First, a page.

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The summary following each opinion is prepared to offer lawyers and the public a general overview of what a particular opinion decides. The summary is not necessarily a full description of the issues discussed in an opinion.
7-3-2013 - Opinions
The Court reversed an order in which the trial court held it lacked jurisdiction to enter an order ruling on appellants' Rule 59(e) motion related to their motion for enforcement of a protective order. The Court further held the trial court erred in its construction of the protective order.
Appellant challenges the Administrative Law Court's order affirming the South Carolina Department of Probation, Parole, and Pardon Services' decision denying her parole. Reversed.7-10-2013 - Opinions
The Court affirmed as modified the court of appeals' decision, and held that Petitioner was prevented from foreclosing on an invalid mortgage.7-17-2013 - Opinions
In this case, the Court construes section 62-2-302(b) of the South Carolina Probate Code to determine whether Appellant Jennifer H. Turner qualifies as a pretermitted child.
The Court holds the commercial general liability (CGL) policy at issue provides no coverage, pursuant to exclusions j(5) and n, when the insured's subcontractor damaged the insured's work while improperly performing touch-up cleaning at the conclusion of the job.
This is a direct appeal from an order of the Workers' Compensation Commission denying Temporary Total Disability benefits. Following Appellant Darren L. Pollack's injury on the job, his employer accommodated his work restrictions by providing him light duty employment. Thereafter, Appellant was discharged for violating a company policy by failing to report an accident involving an employer vehicle. Appellant filed a claim seeking Temporary Total Disability benefits. The Workers' Compensation Commission denied the claim, holding Appellant's termination and resulting incapacity to earn wages was due to his violation of company policy and not his work-related injury. The Court affirms.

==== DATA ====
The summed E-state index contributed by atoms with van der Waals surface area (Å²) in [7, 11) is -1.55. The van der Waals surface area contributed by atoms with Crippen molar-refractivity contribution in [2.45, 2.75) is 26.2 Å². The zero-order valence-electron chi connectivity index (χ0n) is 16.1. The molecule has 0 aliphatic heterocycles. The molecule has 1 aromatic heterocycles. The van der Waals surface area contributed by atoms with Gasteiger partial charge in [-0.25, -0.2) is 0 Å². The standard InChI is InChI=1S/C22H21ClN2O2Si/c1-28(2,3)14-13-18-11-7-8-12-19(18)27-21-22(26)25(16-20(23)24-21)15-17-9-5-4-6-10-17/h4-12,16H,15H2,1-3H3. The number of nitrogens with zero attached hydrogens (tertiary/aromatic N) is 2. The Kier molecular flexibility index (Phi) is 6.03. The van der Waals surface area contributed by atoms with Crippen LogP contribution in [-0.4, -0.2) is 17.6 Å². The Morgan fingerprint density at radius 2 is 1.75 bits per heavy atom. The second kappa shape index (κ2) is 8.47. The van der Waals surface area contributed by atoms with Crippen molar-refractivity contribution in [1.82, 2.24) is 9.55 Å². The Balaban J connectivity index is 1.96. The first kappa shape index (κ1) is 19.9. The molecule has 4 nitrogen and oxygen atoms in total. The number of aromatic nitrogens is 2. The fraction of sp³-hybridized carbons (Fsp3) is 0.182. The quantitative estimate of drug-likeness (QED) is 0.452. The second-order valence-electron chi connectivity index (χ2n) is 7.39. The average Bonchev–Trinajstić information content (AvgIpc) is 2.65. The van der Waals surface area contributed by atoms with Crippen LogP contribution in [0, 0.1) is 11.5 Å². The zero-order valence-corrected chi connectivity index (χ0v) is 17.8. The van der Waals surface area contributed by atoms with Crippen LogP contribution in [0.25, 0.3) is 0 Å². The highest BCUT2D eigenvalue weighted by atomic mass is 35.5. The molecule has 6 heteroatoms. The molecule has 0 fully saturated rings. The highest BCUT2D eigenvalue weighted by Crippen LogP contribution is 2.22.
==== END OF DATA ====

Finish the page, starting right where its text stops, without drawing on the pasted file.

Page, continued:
The Court reversed the circuit court's order of dismissal, holding the Freedom of Information Act did not violate the First Amendment rights of speech and association as applied.
In this PCR case, the Court considers Petitioner's claim that trial counsel was ineffective for failing to renew an in limine motion to suppress drug evidence seized at a traffic checkpoint. The Petitioner contends the officer violated his Fourth Amendment rights by opening Petitioner's car door, which revealed the presence of crack cocaine and led to the discovery of additional drug evidence. The State asserts counsel was not ineffective and that the officer's action was justified by concerns for officer safety. We affirm as modified.7-24-2013 - Opinions
In this opinion, the Court affirms as modified the circuit court's order requiring that Petitioner be subject to satellite monitoring for the rest of her life pursuant to sections 23-3-540(C) and (H) of the South Carolina Code of Laws. The Court holds that although the statutory scheme's initial mandatory imposition of lifetime monitoring is constitutional, the lifetime requirement without judicial review is unconstitutional.
Centex International, Inc. and its affiliates appeal the Administrative Law Court's (ALC's) order upholding the South Carolina Department of Revenue's denial of its claim for infrastructure tax credits for the 2002-2005 income tax years. We affirm the decision of the ALC as we find the plain language of the Infrastructure Credit Statute, which is codified at S.C. Code Ann. § 12-6-3420 (2000), is clear that only a corporation may claim the credit. Because the partnership of Centex Homes incurred the infrastructure project expenses, it did not qualify for the credit. Thus, there was no credit available to pass through to its partners and, in turn, to Centex International.7-31-2013 - Opinions
This is an order definitely suspending a lawyer from the practice of law.
This is an order disbarring a lawyer from the practice of law.
This is an opinion disbarring a lawyer from the pratice of law.